LAHORE: Holi, the festival of colours, was marked by many Christians and Muslims alongside Hindus with traditional zeal and fervour in the city.
Members of the community sang, danced, offered prayers for national progress and daubed one another with coloured powder. Holi, also known as Dhuli in Sanskrit, is celebrated by throwing scented coloured powder and perfume at each other.
The main celebration in this regard was held at the Krishna Mandir in Ravi Road area. Muslims and Christians from various walks of life also joined their Hindu brethren to partake in the celebrations. Provincial Assembly Member (MPA) Kanji Ram also partook in the festivities at the temple.
The festival was also marked at the Provincial Assembly by the cutting of two cakes. MPA Ram had provided the sweetmeats. Holi celebrations were not organised at the Agarwal Ashram and the Balmiki Mandar in the city due to security concerns.
Krishna Mandir’s pundit Manohar Chand told The Express Tribune that the community was celebrating Holi as the festival of love and gaiety. He said they had started celebrations with a puja. Chand said the participants had smeared each other with coloured powders. He said prashad, a religious offering, had also been distributed among those present on the occasion. Chand said overcoming social divide was the enduring custom associated with Holi. He said this included surmounting barriers of age, sex, status and caste. “Holi brings people together,” Chand said.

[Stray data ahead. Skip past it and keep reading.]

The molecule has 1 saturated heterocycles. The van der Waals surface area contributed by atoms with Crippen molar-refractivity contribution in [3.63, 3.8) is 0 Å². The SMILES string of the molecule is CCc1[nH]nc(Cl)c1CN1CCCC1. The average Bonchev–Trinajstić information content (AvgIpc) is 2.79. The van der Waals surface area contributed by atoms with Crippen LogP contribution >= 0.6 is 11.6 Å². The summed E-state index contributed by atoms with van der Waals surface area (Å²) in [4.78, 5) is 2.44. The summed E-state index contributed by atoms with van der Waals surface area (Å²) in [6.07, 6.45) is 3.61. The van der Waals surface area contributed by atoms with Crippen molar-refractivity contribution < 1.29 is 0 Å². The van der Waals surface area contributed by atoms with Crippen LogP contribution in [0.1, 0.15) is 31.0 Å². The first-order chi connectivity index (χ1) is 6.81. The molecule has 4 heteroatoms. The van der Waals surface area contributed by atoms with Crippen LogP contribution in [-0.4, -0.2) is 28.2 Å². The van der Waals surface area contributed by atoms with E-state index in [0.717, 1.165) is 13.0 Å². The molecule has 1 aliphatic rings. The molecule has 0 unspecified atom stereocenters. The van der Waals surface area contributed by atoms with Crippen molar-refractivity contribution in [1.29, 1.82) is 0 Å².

Chand said prayers for national progress and prosperity were also offered on the occasion. He said people from the Hindu community believed that they were equally responsible for the nation’s progress. Chand said they were cognisant of the pivotal role they had to play in this regard. “Hindu, Muslim Sikh, Isaai; hum sab aaj hain bhai bhai. Pakistan kay sipahi,” he said.
Azhar Abbas of the Evacuee Trust Property Board (ETPB) said strict security arrangements had been made to prevent any untoward accident. He said the board had arranged refreshments and prashad for those participating in the festivities. He said the ETPB had always tried to assist the Hindu community in marking its festivals in a befitting manner. Holi is celebrated on the last full-moon day of Phalguna, the twelfth month of the Hindu calendar, that usually corresponds with the latter half of February or early March.